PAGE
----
It should come as no surprise that most website operators, and, for that matter, most webmasters, don’t feel confident with being tasked to optimize the sites that they are responsible for, for search engine placement.
Truly, the realm of being ranked well in search engines is mired mist and fog — an occasional beacon of warning to stay away from the rocks over there, and some bearing from the possibly visible stars to head due west to make it to eventually arrive at the land of plenty.
But it can be a long, and often frustrating, journey. One fraught with poorly written maps, and a lot of hearsay.
One of the most important metrics that website operators overlook is the speed that their web pages load. Most figure that if their content is solid, that they have great incoming links, and that their internal linking structure is good, then it’s all a matter of waiting.
Oh, of course the latest big push has been to make sure your web pages are mobile friendly, using a mobile-responsive framework that renders your website for all devices, large or small.
But it all of that doesn’t matter if your web pages load slowly.
And it’s this metric that gets overlooked time and time again.
Because, if the search engines can’t get to you, or it takes forever for the page load, you’re going to get a failing grade in their algorithm. Google is in the business of delivering an exceptionally good User Experience (UX). They’re not just in the ‘search’ business, they’re are in the UX business.
Everybody hates waiting for a web page to load.
And if Google didn’t filter its results to get rid of the slow loading pages, you yourself would be frustrated with the whole experience of using Google.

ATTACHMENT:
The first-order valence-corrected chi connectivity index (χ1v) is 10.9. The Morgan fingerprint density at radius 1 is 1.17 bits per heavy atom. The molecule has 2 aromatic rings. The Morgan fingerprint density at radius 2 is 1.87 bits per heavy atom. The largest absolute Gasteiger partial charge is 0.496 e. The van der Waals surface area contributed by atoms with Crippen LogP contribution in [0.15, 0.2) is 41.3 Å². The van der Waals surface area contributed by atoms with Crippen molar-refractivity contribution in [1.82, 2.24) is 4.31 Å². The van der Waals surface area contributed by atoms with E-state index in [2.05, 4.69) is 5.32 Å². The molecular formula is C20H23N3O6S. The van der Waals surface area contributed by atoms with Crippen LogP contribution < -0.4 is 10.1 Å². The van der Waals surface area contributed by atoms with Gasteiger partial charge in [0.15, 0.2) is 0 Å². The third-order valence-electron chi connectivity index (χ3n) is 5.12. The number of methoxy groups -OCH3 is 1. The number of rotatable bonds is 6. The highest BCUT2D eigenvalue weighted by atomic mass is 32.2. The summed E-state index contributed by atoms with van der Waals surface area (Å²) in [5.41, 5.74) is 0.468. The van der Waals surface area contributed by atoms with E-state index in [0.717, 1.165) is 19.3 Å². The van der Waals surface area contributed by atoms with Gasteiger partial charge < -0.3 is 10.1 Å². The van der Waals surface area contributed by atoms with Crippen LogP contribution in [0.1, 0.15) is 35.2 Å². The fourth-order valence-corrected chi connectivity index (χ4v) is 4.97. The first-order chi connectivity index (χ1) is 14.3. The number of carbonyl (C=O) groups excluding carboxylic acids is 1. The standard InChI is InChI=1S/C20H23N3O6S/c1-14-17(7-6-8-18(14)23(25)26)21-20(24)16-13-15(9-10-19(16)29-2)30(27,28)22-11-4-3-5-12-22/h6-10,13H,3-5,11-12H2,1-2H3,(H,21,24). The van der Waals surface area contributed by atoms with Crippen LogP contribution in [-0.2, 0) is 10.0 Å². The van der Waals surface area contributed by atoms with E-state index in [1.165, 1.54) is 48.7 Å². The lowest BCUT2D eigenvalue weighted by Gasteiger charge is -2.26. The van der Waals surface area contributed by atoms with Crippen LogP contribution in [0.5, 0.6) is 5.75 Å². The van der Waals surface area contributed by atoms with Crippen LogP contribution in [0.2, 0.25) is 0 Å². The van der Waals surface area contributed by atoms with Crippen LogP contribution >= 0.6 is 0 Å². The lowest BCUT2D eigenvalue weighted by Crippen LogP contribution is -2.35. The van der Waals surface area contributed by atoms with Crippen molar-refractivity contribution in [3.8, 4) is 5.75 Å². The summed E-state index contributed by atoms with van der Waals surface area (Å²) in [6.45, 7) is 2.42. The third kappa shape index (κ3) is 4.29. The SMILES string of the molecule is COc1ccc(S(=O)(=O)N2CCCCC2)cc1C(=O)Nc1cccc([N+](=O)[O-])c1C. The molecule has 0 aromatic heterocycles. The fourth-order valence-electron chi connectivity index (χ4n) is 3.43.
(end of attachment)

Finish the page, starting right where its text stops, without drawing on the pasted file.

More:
So why would you think that your own website speed isn’t important?
But how good or bad is it? Well, you can test it by going to Google PageSpeed Insights.
Google PageSpeed Insights was developed to help web developers determine what could be done to speed up their web pages.
But, the trouble with many of the suggestions from Insights is that, in order to implement the recommendations, you need to be a bit of a web guru.
But even if you are a web guru, much of the information out there to “help” you implement these tasks suggested by Insights can be both overwhelming and contradictory. It can be outright frustrating and time consuming to get your web pages to score well.
Let’s break it down as to the most important aspects Google PageSpeed Insights recommends:
- GZIP compression enabled
- Browser caching of resources enabled
- All images optimized
- All render-blocking resources deferred
- Prioritization of Visible Content
- All HTML, JS, and CSS minified
That’s a lot of tasks to accomplish to score above 85% (which is recommended). But every single one of those are critical to the performance of your web pages, and how well they rank for speed.
All of those tasks can be done methodically over time.
There a couple of solutions out there that can help you though.
There is the “PageSpeed Module” by Google, that you could install to your Apache or Nginx web server, if you have a dedicated server with root access. It’s a experienced webmaster level task, and even then it doesn’t deliver all of the requirements of Google PageSpeed.
However, if you don’t have the time or inclination to learn how to optimize your site for Google PageSpeed, and don’t have server root access, try Accelerator.
Accelerator is a website add-on that you easily install to your website, that automatically optimizes the entire site for Google PageSpeed for you in just a matter of minutes.